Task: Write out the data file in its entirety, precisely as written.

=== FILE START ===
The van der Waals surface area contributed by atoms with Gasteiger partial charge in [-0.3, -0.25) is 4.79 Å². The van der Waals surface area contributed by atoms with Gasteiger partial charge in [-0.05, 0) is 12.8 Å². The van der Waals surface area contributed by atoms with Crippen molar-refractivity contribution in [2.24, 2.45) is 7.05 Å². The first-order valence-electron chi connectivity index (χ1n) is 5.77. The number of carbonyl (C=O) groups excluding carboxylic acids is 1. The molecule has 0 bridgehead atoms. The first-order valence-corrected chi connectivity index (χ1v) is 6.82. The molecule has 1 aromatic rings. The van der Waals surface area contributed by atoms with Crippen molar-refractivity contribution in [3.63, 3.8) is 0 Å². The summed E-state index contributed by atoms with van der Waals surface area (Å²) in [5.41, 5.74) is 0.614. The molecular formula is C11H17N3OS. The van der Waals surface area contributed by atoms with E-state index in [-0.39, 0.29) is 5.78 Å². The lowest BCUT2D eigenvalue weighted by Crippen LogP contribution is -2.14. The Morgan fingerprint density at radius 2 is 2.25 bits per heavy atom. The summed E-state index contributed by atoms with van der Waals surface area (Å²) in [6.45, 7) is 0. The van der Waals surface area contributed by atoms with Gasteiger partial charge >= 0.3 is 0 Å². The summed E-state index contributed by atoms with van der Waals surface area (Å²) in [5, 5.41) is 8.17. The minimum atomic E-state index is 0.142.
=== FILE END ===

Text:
The van der Waals surface area contributed by atoms with Gasteiger partial charge in [-0.3, -0.25) is 4.79 Å². The van der Waals surface area contributed by atoms with Gasteiger partial charge in [-0.05, 0) is 12.8 Å². The van der Waals surface area contributed by atoms with Crippen molar-refractivity contribution in [2.24, 2.45) is 7.05 Å². The first-order valence-electron chi connectivity index (χ1n) is 5.77. The number of carbonyl (C=O) groups excluding carboxylic acids is 1. The molecule has 0 bridgehead atoms. The first-order valence-corrected chi connectivity index (χ1v) is 6.82. The molecule has 1 aromatic rings. The van der Waals surface area contributed by atoms with Crippen molar-refractivity contribution in [3.63, 3.8) is 0 Å². The summed E-state index contributed by atoms with van der Waals surface area (Å²) in [5.41, 5.74) is 0.614. The molecular formula is C11H17N3OS. The van der Waals surface area contributed by atoms with E-state index in [-0.39, 0.29) is 5.78 Å². The lowest BCUT2D eigenvalue weighted by Crippen LogP contribution is -2.14. The Morgan fingerprint density at radius 2 is 2.25 bits per heavy atom. The summed E-state index contributed by atoms with van der Waals surface area (Å²) in [6.45, 7) is 0. The van der Waals surface area contributed by atoms with Gasteiger partial charge >= 0.3 is 0 Å². The summed E-state index contributed by atoms with van der Waals surface area (Å²) in [5, 5.41) is 8.17. The minimum atomic E-state index is 0.142.